.Before I get started – I’m not going to “name and shame” or throw shade at any specific brands here. There’s a time and place to spill the tea but this isn’t it. I’m writing this post to help new bloggers (and some seasoned ones too) to spot the warning signs when you’re negotiating brand collaborations – before it’s too late!
Over the last 11 months I’ve had the opportunity to work with some amazing companies, brands and charities and I’ve built great working relationships with them. All of the brands who have featured on my blog have been amazing to work with. If you reach out to them or they reach out to you – you’re in for a treat. However, I’ve had some pretty negative experiences too.
These have been some of the biggest red flags I’ve come across:
This is probably the most common annoyance. I get a lot of e-mails opening with “Hey MsMegan91!”. To me this suggests that they’ve never read my blog (or made it past my Twitter/Instagram account!). Plus chances are, they’ve probably sent the same e-mail to LOADS of different influencers in hope that some will bite.
I also get e-mails from strangers asking if they can write for my blog. I’m very open to guest posts but when people send back potential post titles about exercise, it’s extremely obvious that they’ve never even visited my blog. Exercise doesn’t fall under ANY of my blogging categories. Guest posting should add value to your blog and any posts by a different writer should ALWAYS compliment your brand.
I used to think that “ghosting” was something people do on dating apps but apparently some brands are in on the action too! Recently a brand reached out to me about a potential collaboration. I was super excited about it, e-mailed them back straight away with some ideas and then…nothing. So I sent a polite follow-up e-mail to check that the project was still going ahead…nothing.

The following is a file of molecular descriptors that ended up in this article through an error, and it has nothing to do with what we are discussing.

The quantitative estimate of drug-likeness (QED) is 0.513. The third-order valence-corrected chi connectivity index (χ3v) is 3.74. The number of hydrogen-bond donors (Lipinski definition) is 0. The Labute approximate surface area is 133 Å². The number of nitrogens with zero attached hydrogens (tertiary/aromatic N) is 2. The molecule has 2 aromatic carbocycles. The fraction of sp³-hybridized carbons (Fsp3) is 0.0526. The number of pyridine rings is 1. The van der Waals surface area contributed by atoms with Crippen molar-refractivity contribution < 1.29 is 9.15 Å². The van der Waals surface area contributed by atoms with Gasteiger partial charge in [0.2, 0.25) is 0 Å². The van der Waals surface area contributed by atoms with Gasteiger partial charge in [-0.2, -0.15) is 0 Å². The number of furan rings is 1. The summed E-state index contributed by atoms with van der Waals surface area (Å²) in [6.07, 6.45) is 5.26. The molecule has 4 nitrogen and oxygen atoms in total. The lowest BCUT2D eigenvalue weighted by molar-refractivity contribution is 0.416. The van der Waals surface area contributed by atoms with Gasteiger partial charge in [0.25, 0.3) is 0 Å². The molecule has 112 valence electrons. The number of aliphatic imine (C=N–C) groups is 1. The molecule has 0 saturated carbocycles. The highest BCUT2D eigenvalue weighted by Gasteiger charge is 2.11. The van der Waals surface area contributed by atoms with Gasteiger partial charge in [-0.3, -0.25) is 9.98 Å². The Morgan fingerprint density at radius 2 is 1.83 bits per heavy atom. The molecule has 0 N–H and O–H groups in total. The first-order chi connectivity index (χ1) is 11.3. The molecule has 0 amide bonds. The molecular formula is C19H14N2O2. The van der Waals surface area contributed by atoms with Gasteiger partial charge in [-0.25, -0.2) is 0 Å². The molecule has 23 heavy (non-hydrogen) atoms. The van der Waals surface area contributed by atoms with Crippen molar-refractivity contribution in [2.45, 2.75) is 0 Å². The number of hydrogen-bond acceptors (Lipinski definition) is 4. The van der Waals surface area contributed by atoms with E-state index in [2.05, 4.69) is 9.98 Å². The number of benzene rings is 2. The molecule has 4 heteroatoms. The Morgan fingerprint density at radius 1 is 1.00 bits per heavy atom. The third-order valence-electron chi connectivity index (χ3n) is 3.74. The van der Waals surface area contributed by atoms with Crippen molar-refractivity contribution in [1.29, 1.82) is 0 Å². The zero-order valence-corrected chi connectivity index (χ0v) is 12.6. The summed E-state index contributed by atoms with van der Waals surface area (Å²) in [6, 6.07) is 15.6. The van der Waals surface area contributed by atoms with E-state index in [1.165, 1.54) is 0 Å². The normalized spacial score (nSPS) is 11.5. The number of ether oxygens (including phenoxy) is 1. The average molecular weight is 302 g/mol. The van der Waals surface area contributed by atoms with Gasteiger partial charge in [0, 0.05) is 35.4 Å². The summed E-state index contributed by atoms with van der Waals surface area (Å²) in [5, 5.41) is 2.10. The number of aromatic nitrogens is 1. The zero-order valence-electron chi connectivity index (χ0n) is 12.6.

Unfortunately this does happen to bloggers quite a lot so I try not to get too excited about collaborations until everything is 100% agreed. I’m a firm believer that it doesn’t take much for brands (and bloggers!) to be honest. I totally understand that sometimes budgets don’t stretch. As a result, projects have to be pulled. But it’s only fair to let all parties know instead of leaving people hanging.
Compromising Your SEO
Once again I had a brand reach out, we had some really good conversations. I’d say we were about 90% of the way to reaching a deal. Right before I committed to the project, I received an e-mail from their marketing team. It said:
“Apologies – I forgot to ask. If you’re happy with the above, please can you provide a followed link back to our website as part of the terms?”
Do-Follow links are a BIG no no for me. It can affect your SEO (how your blog ranks in search engines) AND your Domain Authority. For me, it’s just not worth it. I’ve put in a lot of time, energy and hard work to get my blog to where it is today and no brand collaboration is worth that risk.
If you’re unsure about the difference between a “do follow” and a “no follow” link – Maria has written a great post about it.
Don’t Disclose Your Partnership With Us
Some brands will ask bloggers/influencers NOT to disclose the fact that the post is sponsored. Not only is this dishonest to your readers, it’s also ILLEGAL. Do not fall into this trap. If a brand asks me to do anything shady like that – I will not continue with the collaboration.
At the top of every sponsored blog post (or in the caption of a sponsored Instagram post) I ALWAYS make sure that my readers know that I’m partnered with the brand and/or that they’ve paid me for this content. It’s good practice and it keeps yourself right.
Review Our Product..Without the Product